Medals from the Collection of Peter Duckers

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Date of Auction: 17th July 2019

Sold for £280

Estimate: £300 - £400

A post-War 1952 O.B.E. group of seven awarded to Colonel R. M. Newton-King, Indian Army, whose long career saw him serve during the Great War in Mesopotamia and as one of the last British officers serving in India after Independence - his O.B.E. was one of the very last Imperial awards given to a member of the Indian Army

The Most Excellent Order of the British Empire, O.B.E. (Military) Officer’s 2nd type breast badge, silver-gilt; British War and Victory Medals (Capt. R. M. Newton King.); India General Service 1936-39, 2 clasps, North West Frontier 1936-37, North West Frontier 1937-39 (Major R. M. Newton-King. 2-4 Bombay Grs); War Medal 1939-45; India Service Medal 1939-45; Indian Independence 1947, unnamed as issued, mounted as worn; together with the recipient’s riband bar, generally very fine or better (7) £300-£400


O.B.E London Gazette 1 January 1953.

Richard Mowbray Newton-King was born at Karachi in 1897 into a military family. His father, Colonel A. C. Newton King saw long service with the Welsh Regiment and his elder brother, Alexander Reginald, who became an officer with the Royal Irish Regiment, was to be twice wounded in October 1914 before being killed in action at Ploegsteert in April 1915.

Commissioned Second Lieutenant from the unattached list into the 38th Dogras, Indian Army in November 1915, Newton-King served in the Indian Army continuously from that date until retirement in 1953. He served in Mesopotamia from August 1916 to March 1919, initially with the 38th Dogras, transferring to the 43rd (Erinpura) Regiment in September 1916 and was promoted Lieutenant on 15 November 1916. He served as Acting Captain for periods during 1918 and 1919 and was present as Company Commander in the actions at Ramadi on 27th October 1917 and Khan Baghdadi on 27th March 1918. His promotion to Captain was made substantive on 15 November 1919.

After the disbandment of his regiment in 1921, Newton-King transferred to 1/102nd Bombay Grenadiers, remaining with them until September 1932, when posted to the 4/9th Punjabis before being advanced to Major on 15 November 1933 and returning to the Bombay Grenadiers (2nd Battalion) in April 1934.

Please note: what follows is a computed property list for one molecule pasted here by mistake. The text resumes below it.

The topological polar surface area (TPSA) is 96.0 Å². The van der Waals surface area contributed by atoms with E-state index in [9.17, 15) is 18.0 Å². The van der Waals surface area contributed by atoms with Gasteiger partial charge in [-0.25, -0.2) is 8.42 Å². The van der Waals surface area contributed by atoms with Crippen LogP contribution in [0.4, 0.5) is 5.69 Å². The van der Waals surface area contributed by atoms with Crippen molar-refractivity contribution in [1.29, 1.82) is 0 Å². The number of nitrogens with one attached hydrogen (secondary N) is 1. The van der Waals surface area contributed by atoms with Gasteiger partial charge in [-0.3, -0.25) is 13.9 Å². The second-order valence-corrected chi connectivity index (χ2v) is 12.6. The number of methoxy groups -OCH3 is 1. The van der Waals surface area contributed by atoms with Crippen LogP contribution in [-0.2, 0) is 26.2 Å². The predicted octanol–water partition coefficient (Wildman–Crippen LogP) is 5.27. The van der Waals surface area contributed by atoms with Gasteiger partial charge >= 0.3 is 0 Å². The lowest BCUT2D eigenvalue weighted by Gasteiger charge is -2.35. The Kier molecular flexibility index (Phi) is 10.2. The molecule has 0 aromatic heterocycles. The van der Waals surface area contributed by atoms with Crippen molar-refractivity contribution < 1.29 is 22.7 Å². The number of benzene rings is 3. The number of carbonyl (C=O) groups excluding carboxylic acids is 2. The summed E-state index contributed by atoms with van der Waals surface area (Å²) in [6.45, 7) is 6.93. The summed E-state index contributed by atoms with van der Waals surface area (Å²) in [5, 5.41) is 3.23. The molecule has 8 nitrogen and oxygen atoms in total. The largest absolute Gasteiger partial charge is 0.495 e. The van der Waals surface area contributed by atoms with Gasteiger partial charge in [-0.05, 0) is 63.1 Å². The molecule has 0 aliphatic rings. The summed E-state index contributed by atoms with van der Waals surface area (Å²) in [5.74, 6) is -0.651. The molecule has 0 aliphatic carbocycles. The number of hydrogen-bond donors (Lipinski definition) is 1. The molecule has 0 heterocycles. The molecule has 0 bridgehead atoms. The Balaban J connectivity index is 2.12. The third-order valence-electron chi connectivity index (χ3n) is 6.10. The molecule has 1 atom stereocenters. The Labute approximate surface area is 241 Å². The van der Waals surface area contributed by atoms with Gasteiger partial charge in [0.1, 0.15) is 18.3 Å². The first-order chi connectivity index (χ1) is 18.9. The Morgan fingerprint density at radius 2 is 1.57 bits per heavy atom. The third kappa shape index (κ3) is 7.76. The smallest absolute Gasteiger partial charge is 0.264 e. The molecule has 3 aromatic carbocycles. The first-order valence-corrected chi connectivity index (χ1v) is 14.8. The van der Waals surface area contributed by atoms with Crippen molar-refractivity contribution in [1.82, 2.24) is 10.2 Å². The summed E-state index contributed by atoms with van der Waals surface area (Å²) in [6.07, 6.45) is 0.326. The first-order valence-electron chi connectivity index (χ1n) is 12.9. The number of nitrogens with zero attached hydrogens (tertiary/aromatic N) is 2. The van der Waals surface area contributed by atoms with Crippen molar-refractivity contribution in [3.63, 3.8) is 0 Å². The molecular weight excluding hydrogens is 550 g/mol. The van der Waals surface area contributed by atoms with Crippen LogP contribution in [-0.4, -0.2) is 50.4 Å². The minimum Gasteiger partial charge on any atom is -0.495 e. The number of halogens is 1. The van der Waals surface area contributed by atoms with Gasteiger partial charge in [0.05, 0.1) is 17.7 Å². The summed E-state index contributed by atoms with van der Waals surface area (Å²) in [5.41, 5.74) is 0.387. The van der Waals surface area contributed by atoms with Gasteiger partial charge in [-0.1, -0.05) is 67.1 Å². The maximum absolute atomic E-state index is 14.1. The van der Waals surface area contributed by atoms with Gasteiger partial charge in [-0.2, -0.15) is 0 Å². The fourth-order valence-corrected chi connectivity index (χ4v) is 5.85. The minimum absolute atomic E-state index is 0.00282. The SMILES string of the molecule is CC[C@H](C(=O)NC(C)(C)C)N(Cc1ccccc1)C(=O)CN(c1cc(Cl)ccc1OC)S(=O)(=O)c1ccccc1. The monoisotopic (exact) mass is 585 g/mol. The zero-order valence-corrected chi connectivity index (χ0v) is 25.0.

Newton-King served with the Grenadiers on the North West Frontier 1936-37 as Second in Command, 2/4th Bombay Grenadiers, seeing action in the Khaisora operations from 5 December 1936 to 30 January 1937 and in Waziristan, 8 July 1937 to 7 December 1937. He commanded the regiment at Secunderabad from 1941 and on Famine Relief in Bengal in 1943. He was then posted in the rank of Lieutenant Colonel as Commandant of the Bombay Grenadiers Training Centre (10/4th Grenadiers) and remained in this post until Partition in 1947.

After Independence, Newton-King was appointed as Colonel and Commandant of the new Indian Army Electrical and Mechanical Engineers Centre at Jubbalpore and finally left India on retirement in April 1953. His Indian Independence Medal is confirmed on the Indian Card Indexes at the Army Medal Office.

Newton-King was one of the last British Officers to remain on service in India after Partition and Independence. In the Indian Army List of February 1951, he tops the list of British officers still serving in India - and was appointed O.B.E. in the first of the new Queen's 1953 New Years Honours' Lists, on which he is shown as ‘Colonel (Temporary) Richard Mowbray Newton-King (I.A.730), Special List, ex-Indian Army, at present on loan to the Government of India’. He finally embarked at Bombay on the Cicilia bound for England on 15 April 1953 and was granted the honorary rank of Colonel later the same year. He died at Hampton Wick, Kingston-upon-Thames, in April 1966.

Sold with copied research.